• "Outsourcing of any activity of the RE shall not diminish its obligations as also of its Board and senior management, who shall be ultimately responsible for the outsourced activity.
  • The RBI has also proposed that the REs should set up a robust grievance redressal mechanism, "which in no way shall be compromised on account of outsourcing", meaning responsibility for redressal of customers' grievances related to outsourced services would rest with them.
  • As per the draft, a risk management framework for the outsourcing of IT services should comprehensively deal with the processes and responsibilities for the identification, measurement, mitigation/ management and reporting of risks associated with outsourcing.

Former SBI official appointed member of advisory committee of SIFL & SEFL

  • The Reserve Bank on Thursday appointed VenkatNageswarChalasani, former Deputy Managing Director of SBI, as a member of the Advisory Committee of Srei Infrastructure Finance Limited (SIFL) and Srei Equipment Finance Limited (SEFL).
  • After superseding the boards of SIFL and SEFL in October last year, the RBI had appointed a three-member advisory committee to assist Rajneesh Sharma, the administrator of the two crisis-ridden firms.
  • "Consequent upon resignation of R Subramaniakumar from the Advisory Committee with effect from June 22, 2022, it has been decided to appoint ShriVenkatNageswarChalasani as a member of the Advisory Committee with immediate effect," the central bank said in a statement.
  • The Advisory Committee shall advise the Administrator in the operations of the SIFL and SEFL during the corporate insolvency resolution process, it added.
  • The other two members of the committee are: T TSrinivasaraghavan (former Managing Director, Sundaram Finance Limited) and Farokh N Subedar (former Chief Operating Officer and Company Secretary, Tata Sons Limited).
  • In October 2021, the RBI had filed applications for initiation of corporate insolvency resolution process against SIFL and SEFL at the Kolkata Bench of the National Company Law Tribunal.

::Science and tech::

New class of stellar system called 'blue blobs' found: Research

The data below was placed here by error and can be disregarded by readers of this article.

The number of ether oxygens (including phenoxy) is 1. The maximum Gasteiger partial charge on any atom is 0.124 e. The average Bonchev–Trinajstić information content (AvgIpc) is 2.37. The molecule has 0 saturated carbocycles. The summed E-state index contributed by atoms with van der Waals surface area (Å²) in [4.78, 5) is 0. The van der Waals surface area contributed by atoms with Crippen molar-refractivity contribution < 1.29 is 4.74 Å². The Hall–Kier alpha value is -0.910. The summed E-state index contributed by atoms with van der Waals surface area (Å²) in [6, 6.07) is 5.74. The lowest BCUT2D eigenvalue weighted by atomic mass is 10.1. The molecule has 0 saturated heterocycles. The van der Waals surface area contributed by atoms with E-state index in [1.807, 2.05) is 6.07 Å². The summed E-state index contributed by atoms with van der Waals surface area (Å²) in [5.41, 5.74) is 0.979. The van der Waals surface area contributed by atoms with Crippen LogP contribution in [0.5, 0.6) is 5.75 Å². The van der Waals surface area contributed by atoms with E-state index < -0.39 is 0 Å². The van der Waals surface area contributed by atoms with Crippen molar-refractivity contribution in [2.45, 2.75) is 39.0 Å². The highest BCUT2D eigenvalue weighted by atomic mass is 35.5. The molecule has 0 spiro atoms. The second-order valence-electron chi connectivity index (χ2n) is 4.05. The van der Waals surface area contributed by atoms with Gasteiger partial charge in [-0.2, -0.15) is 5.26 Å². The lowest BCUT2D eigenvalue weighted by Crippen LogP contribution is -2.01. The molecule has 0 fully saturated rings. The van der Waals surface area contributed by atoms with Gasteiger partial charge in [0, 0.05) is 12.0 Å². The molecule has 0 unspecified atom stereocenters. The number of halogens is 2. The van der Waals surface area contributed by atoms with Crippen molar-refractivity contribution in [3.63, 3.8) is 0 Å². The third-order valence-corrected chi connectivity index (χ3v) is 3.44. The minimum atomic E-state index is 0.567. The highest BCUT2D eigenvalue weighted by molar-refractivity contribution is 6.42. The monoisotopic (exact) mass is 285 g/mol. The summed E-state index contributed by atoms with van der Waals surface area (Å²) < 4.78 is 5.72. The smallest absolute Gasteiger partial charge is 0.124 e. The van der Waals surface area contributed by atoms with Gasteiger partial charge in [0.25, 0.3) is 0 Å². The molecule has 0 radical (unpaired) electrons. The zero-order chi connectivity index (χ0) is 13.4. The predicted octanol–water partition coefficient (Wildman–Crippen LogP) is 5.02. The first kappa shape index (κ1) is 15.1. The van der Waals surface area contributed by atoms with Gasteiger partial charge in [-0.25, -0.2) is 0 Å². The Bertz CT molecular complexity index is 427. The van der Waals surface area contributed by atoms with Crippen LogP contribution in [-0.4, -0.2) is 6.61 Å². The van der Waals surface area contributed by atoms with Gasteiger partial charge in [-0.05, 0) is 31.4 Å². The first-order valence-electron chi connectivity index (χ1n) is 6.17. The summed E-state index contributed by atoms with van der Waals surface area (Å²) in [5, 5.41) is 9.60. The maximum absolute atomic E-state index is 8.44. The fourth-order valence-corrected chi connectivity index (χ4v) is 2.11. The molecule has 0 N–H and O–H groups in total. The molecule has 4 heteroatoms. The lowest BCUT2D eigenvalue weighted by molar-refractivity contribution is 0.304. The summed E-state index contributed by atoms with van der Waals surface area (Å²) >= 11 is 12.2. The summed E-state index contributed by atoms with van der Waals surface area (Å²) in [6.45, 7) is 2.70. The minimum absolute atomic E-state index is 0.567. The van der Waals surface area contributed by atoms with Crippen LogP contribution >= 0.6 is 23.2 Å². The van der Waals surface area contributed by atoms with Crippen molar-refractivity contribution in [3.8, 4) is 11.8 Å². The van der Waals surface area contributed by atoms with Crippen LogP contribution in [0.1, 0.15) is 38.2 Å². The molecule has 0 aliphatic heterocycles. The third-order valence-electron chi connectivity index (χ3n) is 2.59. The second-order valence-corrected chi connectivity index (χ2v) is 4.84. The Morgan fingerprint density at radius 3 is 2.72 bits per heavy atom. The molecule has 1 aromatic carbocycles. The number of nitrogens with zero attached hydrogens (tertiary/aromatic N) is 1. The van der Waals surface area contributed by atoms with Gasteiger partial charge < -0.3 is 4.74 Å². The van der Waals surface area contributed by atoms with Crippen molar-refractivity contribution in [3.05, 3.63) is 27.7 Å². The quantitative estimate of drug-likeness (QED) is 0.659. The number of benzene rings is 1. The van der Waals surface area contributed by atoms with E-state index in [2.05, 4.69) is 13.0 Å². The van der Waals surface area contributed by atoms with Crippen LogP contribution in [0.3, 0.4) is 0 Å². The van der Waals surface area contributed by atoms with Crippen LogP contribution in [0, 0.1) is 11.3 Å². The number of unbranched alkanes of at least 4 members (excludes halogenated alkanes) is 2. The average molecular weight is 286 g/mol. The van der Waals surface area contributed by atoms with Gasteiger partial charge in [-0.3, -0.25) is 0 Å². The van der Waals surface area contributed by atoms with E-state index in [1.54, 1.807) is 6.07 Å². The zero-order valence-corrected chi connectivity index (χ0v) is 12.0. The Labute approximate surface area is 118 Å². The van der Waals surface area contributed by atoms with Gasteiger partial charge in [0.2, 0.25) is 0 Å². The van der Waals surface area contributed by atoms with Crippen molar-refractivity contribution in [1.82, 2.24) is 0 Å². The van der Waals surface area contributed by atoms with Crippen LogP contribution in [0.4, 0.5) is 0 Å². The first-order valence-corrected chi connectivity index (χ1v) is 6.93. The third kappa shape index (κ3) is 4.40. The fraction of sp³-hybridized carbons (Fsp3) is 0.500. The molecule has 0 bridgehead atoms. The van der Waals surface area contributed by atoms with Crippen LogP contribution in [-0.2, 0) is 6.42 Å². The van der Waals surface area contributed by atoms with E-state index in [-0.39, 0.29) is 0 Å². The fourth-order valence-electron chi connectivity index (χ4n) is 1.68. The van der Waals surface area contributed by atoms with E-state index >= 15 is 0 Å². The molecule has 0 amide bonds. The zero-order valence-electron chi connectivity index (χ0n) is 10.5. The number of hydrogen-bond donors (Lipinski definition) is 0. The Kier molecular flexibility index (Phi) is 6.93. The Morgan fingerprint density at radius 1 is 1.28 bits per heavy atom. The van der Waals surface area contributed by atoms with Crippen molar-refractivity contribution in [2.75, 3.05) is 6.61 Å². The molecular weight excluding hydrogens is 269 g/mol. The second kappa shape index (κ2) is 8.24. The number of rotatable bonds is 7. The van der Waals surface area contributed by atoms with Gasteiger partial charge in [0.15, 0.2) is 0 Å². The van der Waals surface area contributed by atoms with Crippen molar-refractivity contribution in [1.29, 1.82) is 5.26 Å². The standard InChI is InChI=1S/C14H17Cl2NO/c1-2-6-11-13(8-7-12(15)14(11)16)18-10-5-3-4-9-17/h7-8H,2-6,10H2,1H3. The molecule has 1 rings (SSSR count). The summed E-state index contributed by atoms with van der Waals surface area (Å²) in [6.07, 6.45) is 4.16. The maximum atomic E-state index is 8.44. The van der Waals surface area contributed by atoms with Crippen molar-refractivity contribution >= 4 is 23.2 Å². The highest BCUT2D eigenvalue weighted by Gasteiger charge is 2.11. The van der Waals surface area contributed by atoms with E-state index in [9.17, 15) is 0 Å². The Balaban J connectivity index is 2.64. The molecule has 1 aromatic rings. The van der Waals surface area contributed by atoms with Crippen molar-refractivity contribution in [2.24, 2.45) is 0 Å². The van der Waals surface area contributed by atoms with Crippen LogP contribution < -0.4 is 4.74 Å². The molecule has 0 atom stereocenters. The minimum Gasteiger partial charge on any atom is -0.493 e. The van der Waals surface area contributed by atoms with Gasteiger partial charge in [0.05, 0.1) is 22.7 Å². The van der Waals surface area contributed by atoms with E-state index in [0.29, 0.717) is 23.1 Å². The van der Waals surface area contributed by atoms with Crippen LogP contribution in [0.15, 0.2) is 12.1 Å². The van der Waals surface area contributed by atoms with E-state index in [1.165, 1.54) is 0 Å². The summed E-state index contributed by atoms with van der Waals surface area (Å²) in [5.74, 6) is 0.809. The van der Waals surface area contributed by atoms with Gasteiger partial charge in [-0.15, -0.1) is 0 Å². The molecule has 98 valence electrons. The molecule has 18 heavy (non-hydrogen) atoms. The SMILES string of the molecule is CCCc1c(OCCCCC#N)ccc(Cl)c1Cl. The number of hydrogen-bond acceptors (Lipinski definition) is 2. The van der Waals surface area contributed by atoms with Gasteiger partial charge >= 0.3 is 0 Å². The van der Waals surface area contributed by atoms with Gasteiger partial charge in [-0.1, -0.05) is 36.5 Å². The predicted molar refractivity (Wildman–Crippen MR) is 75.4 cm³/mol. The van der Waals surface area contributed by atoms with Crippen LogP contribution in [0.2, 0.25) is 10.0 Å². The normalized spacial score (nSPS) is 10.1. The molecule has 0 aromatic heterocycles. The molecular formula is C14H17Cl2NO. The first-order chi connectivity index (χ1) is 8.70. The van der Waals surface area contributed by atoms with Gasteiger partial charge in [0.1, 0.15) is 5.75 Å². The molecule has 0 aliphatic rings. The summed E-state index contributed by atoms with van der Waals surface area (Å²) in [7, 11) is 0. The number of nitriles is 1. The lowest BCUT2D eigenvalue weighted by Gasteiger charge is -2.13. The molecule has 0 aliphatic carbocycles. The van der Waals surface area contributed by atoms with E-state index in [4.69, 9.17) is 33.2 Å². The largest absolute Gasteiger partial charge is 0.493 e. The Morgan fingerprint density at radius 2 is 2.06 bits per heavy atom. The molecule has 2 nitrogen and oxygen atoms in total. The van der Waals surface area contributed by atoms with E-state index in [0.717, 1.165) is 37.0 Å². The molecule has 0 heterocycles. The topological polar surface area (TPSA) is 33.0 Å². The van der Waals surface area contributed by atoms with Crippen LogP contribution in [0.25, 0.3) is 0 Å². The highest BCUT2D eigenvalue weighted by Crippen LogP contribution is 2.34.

• A new class of stellar systems has been identified- they're not quite galaxies and only exist in isolation, according to the researchers at University of Arizona.
  • The new stellar systems contain only young, blue stars, which are distributed in an irregular pattern and seem to exist in surprising isolation from any potential parent galaxy.
  • The stellar systems -- which astronomers say appear through a telescope as "blue blobs" and are about the size of tiny dwarf galaxies -- are located within the relatively nearby Virgo galaxy cluster. The five systems are separated from any potential parent galaxies by over 300,000 light-years in some cases, making it challenging to identify their origins.
  • The astronomers found the new systems after another research group, led by the Netherlands Institute for Radio Astronomy's Elizabeth Adams, compiled a catalog of nearby gas clouds, providing a list of potential sites of new galaxies. Once that catalog was published, several research groups, including one led by Arizona associate astronomy professor David Sand, started looking for stars that could be associated with those gas clouds.
  • SECCO1 was one of the very unusual "blue blobs," said Michael Jones, a postdoctoral fellow in the Arizona Steward Observatory and lead author of a study that describes the new stellar systems. Jones presented the findings, which Sand co-authored, during the 240th American Astronomical Society meeting in Pasadena, California.


FIFA allows bigger 26-man squads for pandemic-era World Cup

  • FIFA has approved bigger 26-man squads for the World Cup in Qatar, deciding to extend soccer’s relaxation of rules that help coaches and players during the COVID-19 pandemic.
  • The move was expected from the FIFA Bureau — comprising the presidents of FIFA and soccer’s six confederations — after 23-player rosters were expanded for recent continental championships.
  • Adding three players to the typical World Cup roster follows UEFA doing the same for the European Championship last year.
  • There were 28-player squads also approved for the Copa América tournament in South America last year and at the African Cup of Nations in January.
  • The extra numbers help the coaches of the 32 teams cope with possible outbreaks of virus cases. It also means additional players are already following health protocols within the camp in Qatar rather than be brought from their home country.